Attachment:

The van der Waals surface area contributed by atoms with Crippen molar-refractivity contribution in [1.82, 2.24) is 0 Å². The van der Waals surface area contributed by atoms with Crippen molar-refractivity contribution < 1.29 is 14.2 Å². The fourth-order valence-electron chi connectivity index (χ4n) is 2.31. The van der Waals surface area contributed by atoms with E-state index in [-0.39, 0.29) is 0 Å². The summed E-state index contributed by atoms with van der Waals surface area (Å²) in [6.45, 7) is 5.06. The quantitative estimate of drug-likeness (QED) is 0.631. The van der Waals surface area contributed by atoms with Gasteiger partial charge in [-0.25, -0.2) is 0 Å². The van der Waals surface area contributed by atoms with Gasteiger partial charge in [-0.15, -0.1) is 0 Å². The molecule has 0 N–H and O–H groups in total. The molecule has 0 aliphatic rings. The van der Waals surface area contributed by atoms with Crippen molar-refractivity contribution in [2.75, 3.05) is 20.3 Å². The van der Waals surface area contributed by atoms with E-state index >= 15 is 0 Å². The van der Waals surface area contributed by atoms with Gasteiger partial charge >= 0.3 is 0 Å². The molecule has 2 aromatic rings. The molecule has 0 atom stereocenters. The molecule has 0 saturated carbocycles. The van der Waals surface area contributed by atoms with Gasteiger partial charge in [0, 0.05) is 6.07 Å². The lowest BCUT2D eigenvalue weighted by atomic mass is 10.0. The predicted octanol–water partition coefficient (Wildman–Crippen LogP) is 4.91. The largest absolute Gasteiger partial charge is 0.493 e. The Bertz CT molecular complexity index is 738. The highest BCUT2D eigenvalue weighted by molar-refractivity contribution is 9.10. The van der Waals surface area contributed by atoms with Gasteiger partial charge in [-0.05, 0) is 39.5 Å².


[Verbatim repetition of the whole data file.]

The van der Waals surface area contributed by atoms with Crippen molar-refractivity contribution in [1.82, 2.24) is 0 Å². The van der Waals surface area contributed by atoms with Crippen molar-refractivity contribution < 1.29 is 14.2 Å². The fourth-order valence-electron chi connectivity index (χ4n) is 2.31. The van der Waals surface area contributed by atoms with E-state index in [-0.39, 0.29) is 0 Å². The summed E-state index contributed by atoms with van der Waals surface area (Å²) in [6.45, 7) is 5.06. The quantitative estimate of drug-likeness (QED) is 0.631. The van der Waals surface area contributed by atoms with Gasteiger partial charge in [-0.25, -0.2) is 0 Å². The van der Waals surface area contributed by atoms with Gasteiger partial charge in [-0.15, -0.1) is 0 Å². The molecule has 0 N–H and O–H groups in total. The molecule has 0 aliphatic rings. The van der Waals surface area contributed by atoms with Crippen molar-refractivity contribution in [2.75, 3.05) is 20.3 Å². The van der Waals surface area contributed by atoms with E-state index >= 15 is 0 Å². The van der Waals surface area contributed by atoms with Gasteiger partial charge >= 0.3 is 0 Å². The molecule has 2 aromatic rings. The molecule has 0 atom stereocenters. The molecule has 0 saturated carbocycles. The van der Waals surface area contributed by atoms with Gasteiger partial charge in [0, 0.05) is 6.07 Å². The lowest BCUT2D eigenvalue weighted by atomic mass is 10.0. The predicted octanol–water partition coefficient (Wildman–Crippen LogP) is 4.91. The largest absolute Gasteiger partial charge is 0.493 e. The Bertz CT molecular complexity index is 738. The highest BCUT2D eigenvalue weighted by molar-refractivity contribution is 9.10. The van der Waals surface area contributed by atoms with Gasteiger partial charge in [-0.05, 0) is 39.5 Å².